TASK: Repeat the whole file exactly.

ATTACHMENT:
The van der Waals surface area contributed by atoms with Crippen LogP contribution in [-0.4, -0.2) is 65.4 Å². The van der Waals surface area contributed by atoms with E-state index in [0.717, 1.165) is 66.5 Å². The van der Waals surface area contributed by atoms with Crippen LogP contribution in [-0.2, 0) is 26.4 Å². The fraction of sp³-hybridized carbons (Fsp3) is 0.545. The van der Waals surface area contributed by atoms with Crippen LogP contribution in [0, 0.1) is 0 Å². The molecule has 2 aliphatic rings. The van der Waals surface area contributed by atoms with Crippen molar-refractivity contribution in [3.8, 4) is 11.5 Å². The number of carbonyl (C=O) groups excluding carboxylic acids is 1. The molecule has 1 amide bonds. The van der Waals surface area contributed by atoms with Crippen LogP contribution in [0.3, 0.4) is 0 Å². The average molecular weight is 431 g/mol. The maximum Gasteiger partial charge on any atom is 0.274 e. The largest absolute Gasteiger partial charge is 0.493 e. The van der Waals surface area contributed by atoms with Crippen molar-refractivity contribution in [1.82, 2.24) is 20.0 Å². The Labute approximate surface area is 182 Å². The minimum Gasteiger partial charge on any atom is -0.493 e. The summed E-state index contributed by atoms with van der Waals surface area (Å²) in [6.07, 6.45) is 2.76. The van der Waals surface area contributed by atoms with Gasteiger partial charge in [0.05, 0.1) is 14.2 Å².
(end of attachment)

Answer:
The van der Waals surface area contributed by atoms with Crippen LogP contribution in [-0.4, -0.2) is 65.4 Å². The van der Waals surface area contributed by atoms with E-state index in [0.717, 1.165) is 66.5 Å². The van der Waals surface area contributed by atoms with Crippen LogP contribution in [-0.2, 0) is 26.4 Å². The fraction of sp³-hybridized carbons (Fsp3) is 0.545. The van der Waals surface area contributed by atoms with Crippen LogP contribution in [0, 0.1) is 0 Å². The molecule has 2 aliphatic rings. The van der Waals surface area contributed by atoms with Crippen molar-refractivity contribution in [3.8, 4) is 11.5 Å². The number of carbonyl (C=O) groups excluding carboxylic acids is 1. The molecule has 1 amide bonds. The van der Waals surface area contributed by atoms with Crippen LogP contribution in [0.3, 0.4) is 0 Å². The average molecular weight is 431 g/mol. The maximum Gasteiger partial charge on any atom is 0.274 e. The largest absolute Gasteiger partial charge is 0.493 e. The van der Waals surface area contributed by atoms with Crippen molar-refractivity contribution in [1.82, 2.24) is 20.0 Å². The Labute approximate surface area is 182 Å². The minimum Gasteiger partial charge on any atom is -0.493 e. The summed E-state index contributed by atoms with van der Waals surface area (Å²) in [6.07, 6.45) is 2.76. The van der Waals surface area contributed by atoms with Gasteiger partial charge in [0.05, 0.1) is 14.2 Å².